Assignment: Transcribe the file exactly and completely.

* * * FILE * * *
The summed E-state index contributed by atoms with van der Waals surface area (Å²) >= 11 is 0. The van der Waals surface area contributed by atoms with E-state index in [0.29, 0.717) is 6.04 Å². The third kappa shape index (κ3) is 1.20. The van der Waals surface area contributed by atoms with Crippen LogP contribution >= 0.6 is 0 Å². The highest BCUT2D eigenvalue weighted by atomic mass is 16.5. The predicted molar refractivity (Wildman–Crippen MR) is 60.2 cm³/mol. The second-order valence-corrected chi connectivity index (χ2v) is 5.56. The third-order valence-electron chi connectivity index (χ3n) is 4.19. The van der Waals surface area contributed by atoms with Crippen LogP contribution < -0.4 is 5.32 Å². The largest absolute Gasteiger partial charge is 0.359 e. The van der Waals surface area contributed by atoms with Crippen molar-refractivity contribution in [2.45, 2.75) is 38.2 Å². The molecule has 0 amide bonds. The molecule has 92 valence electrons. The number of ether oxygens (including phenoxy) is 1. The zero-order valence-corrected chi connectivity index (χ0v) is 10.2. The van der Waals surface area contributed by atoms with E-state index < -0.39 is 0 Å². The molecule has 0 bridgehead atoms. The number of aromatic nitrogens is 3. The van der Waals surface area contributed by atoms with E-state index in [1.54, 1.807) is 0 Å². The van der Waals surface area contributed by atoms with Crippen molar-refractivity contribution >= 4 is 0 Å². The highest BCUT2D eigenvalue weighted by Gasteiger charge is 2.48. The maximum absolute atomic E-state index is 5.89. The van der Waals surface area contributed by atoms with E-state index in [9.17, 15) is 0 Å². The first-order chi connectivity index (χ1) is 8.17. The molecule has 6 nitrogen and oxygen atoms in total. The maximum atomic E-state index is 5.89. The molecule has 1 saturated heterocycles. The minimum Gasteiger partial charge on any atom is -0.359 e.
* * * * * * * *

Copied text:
The summed E-state index contributed by atoms with van der Waals surface area (Å²) >= 11 is 0. The van der Waals surface area contributed by atoms with E-state index in [0.29, 0.717) is 6.04 Å². The third kappa shape index (κ3) is 1.20. The van der Waals surface area contributed by atoms with Crippen LogP contribution >= 0.6 is 0 Å². The highest BCUT2D eigenvalue weighted by atomic mass is 16.5. The predicted molar refractivity (Wildman–Crippen MR) is 60.2 cm³/mol. The second-order valence-corrected chi connectivity index (χ2v) is 5.56. The third-order valence-electron chi connectivity index (χ3n) is 4.19. The van der Waals surface area contributed by atoms with Crippen LogP contribution < -0.4 is 5.32 Å². The largest absolute Gasteiger partial charge is 0.359 e. The van der Waals surface area contributed by atoms with Crippen molar-refractivity contribution in [2.45, 2.75) is 38.2 Å². The molecule has 0 amide bonds. The molecule has 92 valence electrons. The number of ether oxygens (including phenoxy) is 1. The zero-order valence-corrected chi connectivity index (χ0v) is 10.2. The van der Waals surface area contributed by atoms with E-state index < -0.39 is 0 Å². The molecule has 0 bridgehead atoms. The number of aromatic nitrogens is 3. The van der Waals surface area contributed by atoms with E-state index in [1.54, 1.807) is 0 Å². The van der Waals surface area contributed by atoms with Crippen molar-refractivity contribution >= 4 is 0 Å². The highest BCUT2D eigenvalue weighted by Gasteiger charge is 2.48. The maximum absolute atomic E-state index is 5.89. The van der Waals surface area contributed by atoms with E-state index in [9.17, 15) is 0 Å². The first-order chi connectivity index (χ1) is 8.17. The molecule has 6 nitrogen and oxygen atoms in total. The maximum atomic E-state index is 5.89. The molecule has 1 saturated heterocycles. The minimum Gasteiger partial charge on any atom is -0.359 e.